A year in the life of a one-eyed jewfish
IN April last year, Dean Overhall tagged and released a beautiful jewfish off the rocks of Broken Bay, on the NSW Central Coast. Featured on the August 2015 cover of Fishing World, this fish took a liking to a hardbody lure spun through the washes on dusk.
The swell was pumping and it was clear any fish braving the turbulent waters was going to be hardy. Dean hooked up on 40lb tackle, allowing him to dictate terms to the fish in a brutal, but short fight. Washed up by a wave, the fish was dropped at the back of a sandstone rock shelf. After a pair of lip grips was secured in its lower jaw and the lure removed, we transferred the mulloway onto a wet beach towel. Still green, the large fish flapped about; however minimal damage was sustained to its scales and protective slime.
The fish measured 136cm, and a bright yellow, pelagic style tag was inserted beneath its dorsal spines. Dean submerged it in a nearby rock pool whilst I went to fetch my camera. Gutters in the rocks fed by persistent swells are like superchargers for big jewies. Holding their mouth open with lip grips allows oxygenated water to flood through their gills.
As we were about to take photos, it became apparent the fish was missing its left eye. Given all the spiny things mulloway are willing to eat, such as crabs, mantis shrimp and spiky fish like flathead, along with the surf zones and rocky washes they are found in, eye injuries such as these can occur from time to time. What is remarkable is that this one-eyed jewfish located a lure at low light in a foamy wash, a reflection of their ability to utilise senses beyond sight to locate prey.
When it came time to release the fish, Dean slipped it into the ocean headfirst with a receding wave. The current at its tail pushing the fish clear of the rocks and out into safer water.
Almost a year later, on the 19th of March, Nick Waltibushi recaught ‘One Eye’ again in Broken Bay. The fish was retained by the angler and its frame donated to the Research Angler Program. Where the fish travelled in its 11months of liberty is impossible to know, but it is fair to say it had the opportunity to produce more little jewies over the November – March spawning season. Also, the time of capture and recapture correlates with the annual spawning run of mullet in Broken Bay. It is fair to say this mature sized fish was in the area for feeding purposes.
After recapture, the mulloway measured 130cm, which is a 6cm shrinkage based on the length recorded at time of tagging. Dr Julian Hughes from NSW DPI’s Research Angler Program indicated that some mulloway can shrink in overall length when frozen, which is what may have occurred in this instance. This phenomenon is taken into consideration by Fisheries Officers checking the length of anglers’ catches put on ice, as fish of legal length at time of capture may shrink to be undersized.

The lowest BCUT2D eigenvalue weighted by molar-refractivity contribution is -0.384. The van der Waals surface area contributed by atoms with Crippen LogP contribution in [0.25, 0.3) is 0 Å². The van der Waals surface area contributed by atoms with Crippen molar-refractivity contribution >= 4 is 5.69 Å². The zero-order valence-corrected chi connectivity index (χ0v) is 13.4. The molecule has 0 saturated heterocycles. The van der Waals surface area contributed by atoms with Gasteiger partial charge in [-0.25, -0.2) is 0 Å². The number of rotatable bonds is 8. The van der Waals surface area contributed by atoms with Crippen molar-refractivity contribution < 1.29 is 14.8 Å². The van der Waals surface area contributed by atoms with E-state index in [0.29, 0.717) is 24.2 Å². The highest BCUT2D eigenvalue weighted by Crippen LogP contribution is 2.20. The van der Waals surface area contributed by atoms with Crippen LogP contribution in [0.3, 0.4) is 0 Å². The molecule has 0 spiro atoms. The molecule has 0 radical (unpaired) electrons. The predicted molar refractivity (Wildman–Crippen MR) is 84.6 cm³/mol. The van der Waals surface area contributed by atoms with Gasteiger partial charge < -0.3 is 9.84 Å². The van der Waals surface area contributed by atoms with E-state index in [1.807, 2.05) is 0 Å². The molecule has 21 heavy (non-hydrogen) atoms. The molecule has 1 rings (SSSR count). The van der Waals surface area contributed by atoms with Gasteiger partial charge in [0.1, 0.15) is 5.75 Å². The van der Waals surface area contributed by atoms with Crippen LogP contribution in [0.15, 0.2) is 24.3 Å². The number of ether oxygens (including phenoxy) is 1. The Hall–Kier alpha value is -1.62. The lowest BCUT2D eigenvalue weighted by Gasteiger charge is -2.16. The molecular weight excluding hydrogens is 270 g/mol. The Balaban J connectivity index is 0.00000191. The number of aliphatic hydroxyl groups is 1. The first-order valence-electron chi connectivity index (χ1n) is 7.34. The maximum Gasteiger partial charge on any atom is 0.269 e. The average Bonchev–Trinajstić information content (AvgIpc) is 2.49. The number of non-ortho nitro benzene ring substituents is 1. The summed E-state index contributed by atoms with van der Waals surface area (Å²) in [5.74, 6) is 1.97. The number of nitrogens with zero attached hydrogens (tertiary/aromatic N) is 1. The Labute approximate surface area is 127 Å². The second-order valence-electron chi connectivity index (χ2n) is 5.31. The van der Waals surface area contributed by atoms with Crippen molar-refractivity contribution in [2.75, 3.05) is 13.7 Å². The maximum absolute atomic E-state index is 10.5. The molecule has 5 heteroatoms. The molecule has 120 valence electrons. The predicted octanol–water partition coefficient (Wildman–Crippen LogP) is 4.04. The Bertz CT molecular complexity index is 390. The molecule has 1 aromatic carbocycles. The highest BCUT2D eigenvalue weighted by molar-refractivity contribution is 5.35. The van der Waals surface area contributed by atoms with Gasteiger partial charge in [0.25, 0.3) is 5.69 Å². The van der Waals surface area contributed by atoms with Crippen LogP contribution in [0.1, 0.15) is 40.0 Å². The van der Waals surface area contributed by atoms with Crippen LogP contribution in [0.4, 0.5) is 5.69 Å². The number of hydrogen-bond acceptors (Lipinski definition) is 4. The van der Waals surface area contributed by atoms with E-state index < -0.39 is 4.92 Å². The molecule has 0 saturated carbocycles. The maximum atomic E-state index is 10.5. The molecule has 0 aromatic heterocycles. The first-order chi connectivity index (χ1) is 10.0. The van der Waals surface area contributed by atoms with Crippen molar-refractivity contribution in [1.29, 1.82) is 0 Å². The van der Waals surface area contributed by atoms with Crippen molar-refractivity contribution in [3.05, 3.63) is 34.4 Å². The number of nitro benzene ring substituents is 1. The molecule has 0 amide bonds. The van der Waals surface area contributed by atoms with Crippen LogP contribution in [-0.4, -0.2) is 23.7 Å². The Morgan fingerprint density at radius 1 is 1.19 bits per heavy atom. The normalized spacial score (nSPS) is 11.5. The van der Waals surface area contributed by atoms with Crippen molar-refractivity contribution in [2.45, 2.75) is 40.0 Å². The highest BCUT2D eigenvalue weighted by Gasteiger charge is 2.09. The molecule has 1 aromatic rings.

Upon analysing the fish’s frame, Julian extracted its otolith bones. These pearly white ear bones were used to determine the mulloway’s age. By cutting a cross-section through an otolith, and counting the visible rings the fish was estimated to be 15 years old. According to Julian, “130cm is about average size for a 15 year old fish, so not the oldest, but still pretty interesting nonetheless.”
This fish has not only contributed to our knowledge of mulloway movements and growth rates through the Newtag tagging program, the analysis of its frame has also afforded us an insight into information on mulloway anatomy and age.
“One Eye” seemed to have a life of hard knocks, offering us an indication of the hardiness and healing abilities of jewfish. Being caught off the rocks, and losing a few scales in the process, didn’t seem to impact on its long-term post release survival. Hence, I think it is fair to say that mulloway are a viable catch and release species in the ocean rock environment – provided anglers take appropriate steps to care for fish before release.
How you can contribute to the science of jewfish?
Due to bright yellow tags becoming disguised by weed or algae, many anglers do not realise they have caught a tagged mulloway until the fish is on the cleaning table. Keep your eyes peeled for tags inserted beneath the dorsal spines of fish over 60cm. I urge anyone who catches a tagged mulloway to record the tag number, length, time and location and re-release the fish so it may be able to provide us with more information on its growth and movements.
The Research Angler Program has two major aspects you can get involved in. The first is keeping a Keen Angler Diary, a record of your mulloway fishing captures, which is to be used by Fisheries to determine the approximate recreational catch (and release) of mulloway in NSW waters. Accurate data on the commercial take of mulloway has been recorded for many years, and this diary program aims to produce credible data for the recreational sector. At the moment, a smart phone app version of the diary is being trialled.
The second way to contribute to the Research Angler Program is to donate the frames of mulloway you have retained. This can be done at one of the many drop off locations found in tackle stores up and down the coast. You may donate the full frame including the stomach contents, just the head, or a single otolith, all of which are welcomed by Dr Julian Hughes for the program.
More information on how to get involved can be found at the Research Angler Program website.
To read about another of Luke's recaptured jewies from April 2016 click here.
Luke Reilly's article from the August 2015 Fishing World called "Chasing The Tide" can be read by clicking here.